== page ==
Affordable Access

Publisher Website

Pre-Saccadic Shifts of Visual Attention

Authors
Journal
PLoS ONE
1932-6203
Publisher
Public Library of Science
Publication Date
Volume
7
Issue
9
Identifiers
DOI: 10.1371/journal.pone.0045670
Keywords
  • Research Article
  • Biology
  • Anatomy And Physiology
  • Neurological System
  • Sensory Physiology
  • Neuroscience
  • Sensory Perception
  • Sensory Systems
  • Medicine
  • Mental Health
  • Psychology
  • Social And Behavioral Sciences
  • Behavior
  • Attention (Behavior)
  • Experimental Psychology

Abstract

The locations of visual objects to which we attend are initially mapped in a retinotopic frame of reference. Because each saccade results in a shift of images on the retina, however, the retinotopic mapping of spatial attention must be updated around the time of each eye movement. Mathôt and Theeuwes [1] recently demonstrated that a visual cue draws attention not only to the cue's current retinotopic location, but also to a location shifted in the direction of the saccade, the “future-field”. Here we asked whether retinotopic and future-field locations have special status, or whether cue-related attention benefits exist between these locations. We measured responses to targets that appeared either at the retinotopic or future-field location of a brief, non-predictive visual cue, or at various intermediate locations between them. Attentional cues facilitated performance at both the retinotopic and future-field locations for cued relative to uncued targets, as expected. Critically, this cueing effect also occurred at intermediate locations. Our results, and those reported previously [1], imply a systematic bias of attention in the direction of the saccade, independent of any predictive remapping of attention that compensates for retinal displacements of objects across saccades [2].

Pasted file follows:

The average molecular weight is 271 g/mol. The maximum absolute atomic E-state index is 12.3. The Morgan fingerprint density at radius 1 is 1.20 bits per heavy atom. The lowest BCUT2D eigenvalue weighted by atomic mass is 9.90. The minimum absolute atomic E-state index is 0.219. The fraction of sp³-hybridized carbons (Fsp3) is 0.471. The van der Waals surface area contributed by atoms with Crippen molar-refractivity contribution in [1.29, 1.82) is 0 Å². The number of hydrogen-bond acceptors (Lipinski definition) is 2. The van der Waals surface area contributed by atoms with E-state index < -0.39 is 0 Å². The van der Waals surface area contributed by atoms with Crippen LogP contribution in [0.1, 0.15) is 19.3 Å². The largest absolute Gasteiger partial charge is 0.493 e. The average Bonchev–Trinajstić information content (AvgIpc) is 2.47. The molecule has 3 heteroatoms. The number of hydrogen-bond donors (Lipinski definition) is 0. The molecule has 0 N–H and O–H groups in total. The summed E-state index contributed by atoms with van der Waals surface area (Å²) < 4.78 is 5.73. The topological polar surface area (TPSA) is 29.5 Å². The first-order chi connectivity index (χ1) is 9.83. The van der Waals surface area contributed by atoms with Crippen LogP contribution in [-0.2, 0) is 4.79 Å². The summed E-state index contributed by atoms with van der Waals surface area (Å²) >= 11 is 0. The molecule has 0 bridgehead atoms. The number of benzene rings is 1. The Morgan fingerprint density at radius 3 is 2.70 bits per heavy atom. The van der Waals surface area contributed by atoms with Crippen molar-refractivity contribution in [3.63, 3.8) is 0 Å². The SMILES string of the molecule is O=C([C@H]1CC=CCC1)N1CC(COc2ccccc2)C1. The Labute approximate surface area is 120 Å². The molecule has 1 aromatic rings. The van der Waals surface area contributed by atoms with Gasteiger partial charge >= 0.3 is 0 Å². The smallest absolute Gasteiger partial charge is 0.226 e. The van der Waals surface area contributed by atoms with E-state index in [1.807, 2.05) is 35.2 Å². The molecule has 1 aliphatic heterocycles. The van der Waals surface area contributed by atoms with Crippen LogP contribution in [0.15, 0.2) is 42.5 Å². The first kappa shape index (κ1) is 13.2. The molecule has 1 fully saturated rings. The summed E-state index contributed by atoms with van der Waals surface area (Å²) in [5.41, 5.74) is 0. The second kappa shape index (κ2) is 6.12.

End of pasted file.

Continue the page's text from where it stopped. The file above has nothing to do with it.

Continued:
There are no comments yet on this publication. Be the first to share your thoughts.

Statistics

Seen <100 times
0 Comments

More articles like this

Saccadic adaptation shifts the pre-saccadic attent...

on Experimental brain research May 2005
More articles like this..